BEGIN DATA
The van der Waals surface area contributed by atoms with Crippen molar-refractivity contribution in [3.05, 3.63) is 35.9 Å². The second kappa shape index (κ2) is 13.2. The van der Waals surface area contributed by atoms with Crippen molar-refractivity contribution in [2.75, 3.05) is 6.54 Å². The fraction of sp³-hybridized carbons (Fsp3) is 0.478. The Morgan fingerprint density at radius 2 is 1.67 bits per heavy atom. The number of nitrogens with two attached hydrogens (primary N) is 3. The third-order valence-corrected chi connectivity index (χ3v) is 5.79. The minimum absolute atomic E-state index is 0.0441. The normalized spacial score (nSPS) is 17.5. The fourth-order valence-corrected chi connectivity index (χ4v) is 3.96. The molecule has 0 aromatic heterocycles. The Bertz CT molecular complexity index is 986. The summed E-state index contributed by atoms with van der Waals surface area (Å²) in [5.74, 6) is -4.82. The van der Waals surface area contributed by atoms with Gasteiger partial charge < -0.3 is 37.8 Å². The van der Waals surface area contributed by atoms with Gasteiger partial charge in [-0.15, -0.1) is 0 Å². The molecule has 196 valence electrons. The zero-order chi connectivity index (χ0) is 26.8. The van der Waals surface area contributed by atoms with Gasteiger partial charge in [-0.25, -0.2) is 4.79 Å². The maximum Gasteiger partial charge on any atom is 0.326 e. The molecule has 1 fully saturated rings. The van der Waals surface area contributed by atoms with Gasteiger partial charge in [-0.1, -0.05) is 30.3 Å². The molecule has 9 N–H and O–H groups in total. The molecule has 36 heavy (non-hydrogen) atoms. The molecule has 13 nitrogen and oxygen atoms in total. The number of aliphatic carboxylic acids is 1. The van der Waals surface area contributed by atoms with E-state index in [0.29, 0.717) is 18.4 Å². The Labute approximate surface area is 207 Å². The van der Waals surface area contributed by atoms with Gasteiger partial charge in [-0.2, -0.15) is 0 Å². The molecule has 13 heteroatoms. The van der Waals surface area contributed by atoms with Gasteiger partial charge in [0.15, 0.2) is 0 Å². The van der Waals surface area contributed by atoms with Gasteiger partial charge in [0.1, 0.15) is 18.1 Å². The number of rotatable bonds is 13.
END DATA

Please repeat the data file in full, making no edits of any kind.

The van der Waals surface area contributed by atoms with Crippen molar-refractivity contribution in [3.05, 3.63) is 35.9 Å². The second kappa shape index (κ2) is 13.2. The van der Waals surface area contributed by atoms with Crippen molar-refractivity contribution in [2.75, 3.05) is 6.54 Å². The fraction of sp³-hybridized carbons (Fsp3) is 0.478. The Morgan fingerprint density at radius 2 is 1.67 bits per heavy atom. The number of nitrogens with two attached hydrogens (primary N) is 3. The third-order valence-corrected chi connectivity index (χ3v) is 5.79. The minimum absolute atomic E-state index is 0.0441. The normalized spacial score (nSPS) is 17.5. The fourth-order valence-corrected chi connectivity index (χ4v) is 3.96. The molecule has 0 aromatic heterocycles. The Bertz CT molecular complexity index is 986. The summed E-state index contributed by atoms with van der Waals surface area (Å²) in [5.74, 6) is -4.82. The van der Waals surface area contributed by atoms with Gasteiger partial charge < -0.3 is 37.8 Å². The van der Waals surface area contributed by atoms with Gasteiger partial charge in [-0.15, -0.1) is 0 Å². The molecule has 196 valence electrons. The zero-order chi connectivity index (χ0) is 26.8. The van der Waals surface area contributed by atoms with Gasteiger partial charge in [-0.25, -0.2) is 4.79 Å². The maximum Gasteiger partial charge on any atom is 0.326 e. The molecule has 1 fully saturated rings. The van der Waals surface area contributed by atoms with Gasteiger partial charge in [-0.1, -0.05) is 30.3 Å². The molecule has 9 N–H and O–H groups in total. The molecule has 36 heavy (non-hydrogen) atoms. The molecule has 13 nitrogen and oxygen atoms in total. The number of aliphatic carboxylic acids is 1. The van der Waals surface area contributed by atoms with E-state index in [0.29, 0.717) is 18.4 Å². The Labute approximate surface area is 207 Å². The van der Waals surface area contributed by atoms with Gasteiger partial charge in [-0.2, -0.15) is 0 Å². The molecule has 13 heteroatoms. The van der Waals surface area contributed by atoms with Gasteiger partial charge in [0.15, 0.2) is 0 Å². The van der Waals surface area contributed by atoms with Gasteiger partial charge in [0.1, 0.15) is 18.1 Å². The number of rotatable bonds is 13.